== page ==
Signed Agreements: Divorce and Custody
My three year old reminded me of an important legal principle the other day. He reminded me why you can’t overturn an agreement once you’ve signed it.
How did he do that? Well, it wasn’t that sophisticated, of course; at least, not compared to practicing divorce law. But my husband has a habit of making deals with him, and it’s something my son loves. He’ll say, “Do you want to make a deal?” and they’ll discuss the terms, and shake on it.
The other day, I made a deal with my son. If I read him one more book, then he would get in his sleep sack and go to bed.
I did it. I read one more book. In this case, The Giving Tree, which is always difficult for me anyway. When it was over, and I had dried my tears, he refused to put his sleep sack on. “One more book?” he asked, manipulatively. He knows I love books. But we’re trying to teach him that he needs to stand by his word, so I told him, “No, buddy, it’s naptime now!”
He screamed. He cried. He insisted. “Just one more book!”
This is exactly why judges don’t interfere in the private agreements made between people. If you’ve written it down, if you’ve signed it – well, you’re bound. Why? There are a couple reasons, of course, and I’ll go into them in a bit more detail. But this is a big part of it. You can’t make a deal and then pull out of it after the other party has either complied in part or has begun to rely on receiving the benefit of that bargain.
It’s not fair or reasonable, in the adult world, to pull the proverbial rug out from underneath someone. The court assumes that, if you signed, that you, as a reasonable, rational, consenting, participating adult, understood what you were doing and agreed to the terms. There’s no “backsies” here!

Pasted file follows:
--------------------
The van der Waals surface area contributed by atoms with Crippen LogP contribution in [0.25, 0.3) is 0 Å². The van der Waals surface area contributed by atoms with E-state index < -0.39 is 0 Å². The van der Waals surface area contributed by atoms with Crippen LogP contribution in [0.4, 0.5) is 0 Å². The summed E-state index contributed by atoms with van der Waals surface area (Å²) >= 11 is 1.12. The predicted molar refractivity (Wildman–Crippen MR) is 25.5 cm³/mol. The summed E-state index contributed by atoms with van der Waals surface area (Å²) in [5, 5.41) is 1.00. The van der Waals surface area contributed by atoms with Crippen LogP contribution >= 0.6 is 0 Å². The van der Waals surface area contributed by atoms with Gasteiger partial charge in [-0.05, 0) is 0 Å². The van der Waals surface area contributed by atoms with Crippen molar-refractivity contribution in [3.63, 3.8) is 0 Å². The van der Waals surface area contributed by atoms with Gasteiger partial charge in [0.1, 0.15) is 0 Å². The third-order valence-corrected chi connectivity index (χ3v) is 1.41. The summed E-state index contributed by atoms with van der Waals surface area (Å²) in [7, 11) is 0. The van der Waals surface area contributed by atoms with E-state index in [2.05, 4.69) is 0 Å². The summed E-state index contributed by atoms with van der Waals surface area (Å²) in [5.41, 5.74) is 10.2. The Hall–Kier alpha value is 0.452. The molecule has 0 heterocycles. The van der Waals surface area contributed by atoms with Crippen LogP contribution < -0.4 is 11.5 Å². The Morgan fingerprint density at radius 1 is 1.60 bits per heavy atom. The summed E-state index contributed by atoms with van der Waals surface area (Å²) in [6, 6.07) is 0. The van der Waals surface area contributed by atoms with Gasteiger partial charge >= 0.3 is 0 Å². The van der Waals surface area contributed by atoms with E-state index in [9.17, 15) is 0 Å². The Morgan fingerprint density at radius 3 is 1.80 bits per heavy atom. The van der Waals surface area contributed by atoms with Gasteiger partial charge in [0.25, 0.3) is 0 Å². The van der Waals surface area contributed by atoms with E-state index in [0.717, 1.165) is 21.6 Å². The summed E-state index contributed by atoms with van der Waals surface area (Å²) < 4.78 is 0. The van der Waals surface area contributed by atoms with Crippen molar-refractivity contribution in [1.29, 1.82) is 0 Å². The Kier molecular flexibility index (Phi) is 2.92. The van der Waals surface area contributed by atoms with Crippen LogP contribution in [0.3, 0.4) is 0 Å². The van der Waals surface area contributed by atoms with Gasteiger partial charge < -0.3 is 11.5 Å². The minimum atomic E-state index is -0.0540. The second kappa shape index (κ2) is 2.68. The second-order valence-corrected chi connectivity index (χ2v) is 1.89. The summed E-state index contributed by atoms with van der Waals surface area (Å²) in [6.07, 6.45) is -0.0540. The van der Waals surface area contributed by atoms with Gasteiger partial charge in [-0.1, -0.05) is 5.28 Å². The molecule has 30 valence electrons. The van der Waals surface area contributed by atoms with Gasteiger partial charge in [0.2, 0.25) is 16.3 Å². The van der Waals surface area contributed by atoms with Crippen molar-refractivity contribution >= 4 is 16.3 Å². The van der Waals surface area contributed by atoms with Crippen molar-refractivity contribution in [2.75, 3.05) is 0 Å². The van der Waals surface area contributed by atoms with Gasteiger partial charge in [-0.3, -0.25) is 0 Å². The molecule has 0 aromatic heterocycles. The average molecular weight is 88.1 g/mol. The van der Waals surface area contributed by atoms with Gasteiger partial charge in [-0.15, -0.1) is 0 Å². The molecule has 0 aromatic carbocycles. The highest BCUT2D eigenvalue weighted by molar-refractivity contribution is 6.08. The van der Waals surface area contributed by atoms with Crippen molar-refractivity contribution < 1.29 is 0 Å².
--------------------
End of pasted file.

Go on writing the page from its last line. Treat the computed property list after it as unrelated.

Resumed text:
Sure! People are happier with the agreements they negotiate. There’s definitely something to be said for participating in your own divorce, weighing the advantages and disadvantages of a proposed resolution, and identifying your own priorities. Right? It’s not nearly as nice to go into court and have a judge force a resolution on you. At least, if you negotiate, you can identify goals and try to meet them. It may not be a perfect solution; in fact, we often say that, if both sides walk away feeling like they gave something important up, it’s the sign of a good and fair agreement. But at least you had the opportunity to weigh your own priorities and reach an agreement that at least somewhat reflected them.
In court, you’ll have no such opportunity. The judge will render a verdict and, after that point, there’s no room for negotiation. The judge doesn’t care about maximizing the value of your assets, either. One time, I had a judge tell a client of mine that if she and her husband didn’t agree on what to do with their car, he’d order it sold at auction and the proceeds split, even though he knew they’d get less for it that way than if they sold it privately. My point? You can lose a lot of the value of your assets that way!